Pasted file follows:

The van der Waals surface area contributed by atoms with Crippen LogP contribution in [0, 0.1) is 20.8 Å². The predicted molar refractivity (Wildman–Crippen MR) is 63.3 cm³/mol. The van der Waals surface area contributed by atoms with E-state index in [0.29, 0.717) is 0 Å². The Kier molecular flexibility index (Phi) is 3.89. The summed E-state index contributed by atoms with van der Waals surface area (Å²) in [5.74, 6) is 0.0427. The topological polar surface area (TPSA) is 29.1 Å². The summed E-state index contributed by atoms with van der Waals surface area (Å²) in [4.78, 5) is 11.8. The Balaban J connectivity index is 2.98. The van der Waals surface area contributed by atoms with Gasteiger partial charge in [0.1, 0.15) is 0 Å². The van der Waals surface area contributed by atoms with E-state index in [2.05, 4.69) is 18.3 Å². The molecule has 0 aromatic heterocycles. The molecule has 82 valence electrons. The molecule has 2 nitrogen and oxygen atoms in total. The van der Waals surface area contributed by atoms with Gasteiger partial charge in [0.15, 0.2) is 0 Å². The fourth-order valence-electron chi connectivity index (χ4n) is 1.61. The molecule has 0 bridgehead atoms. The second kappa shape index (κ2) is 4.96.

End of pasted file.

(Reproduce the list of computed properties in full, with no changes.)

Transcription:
The van der Waals surface area contributed by atoms with Crippen LogP contribution in [0, 0.1) is 20.8 Å². The predicted molar refractivity (Wildman–Crippen MR) is 63.3 cm³/mol. The van der Waals surface area contributed by atoms with E-state index in [0.29, 0.717) is 0 Å². The Kier molecular flexibility index (Phi) is 3.89. The summed E-state index contributed by atoms with van der Waals surface area (Å²) in [5.74, 6) is 0.0427. The topological polar surface area (TPSA) is 29.1 Å². The summed E-state index contributed by atoms with van der Waals surface area (Å²) in [4.78, 5) is 11.8. The Balaban J connectivity index is 2.98. The van der Waals surface area contributed by atoms with Gasteiger partial charge in [0.1, 0.15) is 0 Å². The van der Waals surface area contributed by atoms with E-state index in [2.05, 4.69) is 18.3 Å². The molecule has 0 aromatic heterocycles. The molecule has 82 valence electrons. The molecule has 2 nitrogen and oxygen atoms in total. The van der Waals surface area contributed by atoms with Gasteiger partial charge in [0.15, 0.2) is 0 Å². The fourth-order valence-electron chi connectivity index (χ4n) is 1.61. The molecule has 0 bridgehead atoms. The second kappa shape index (κ2) is 4.96.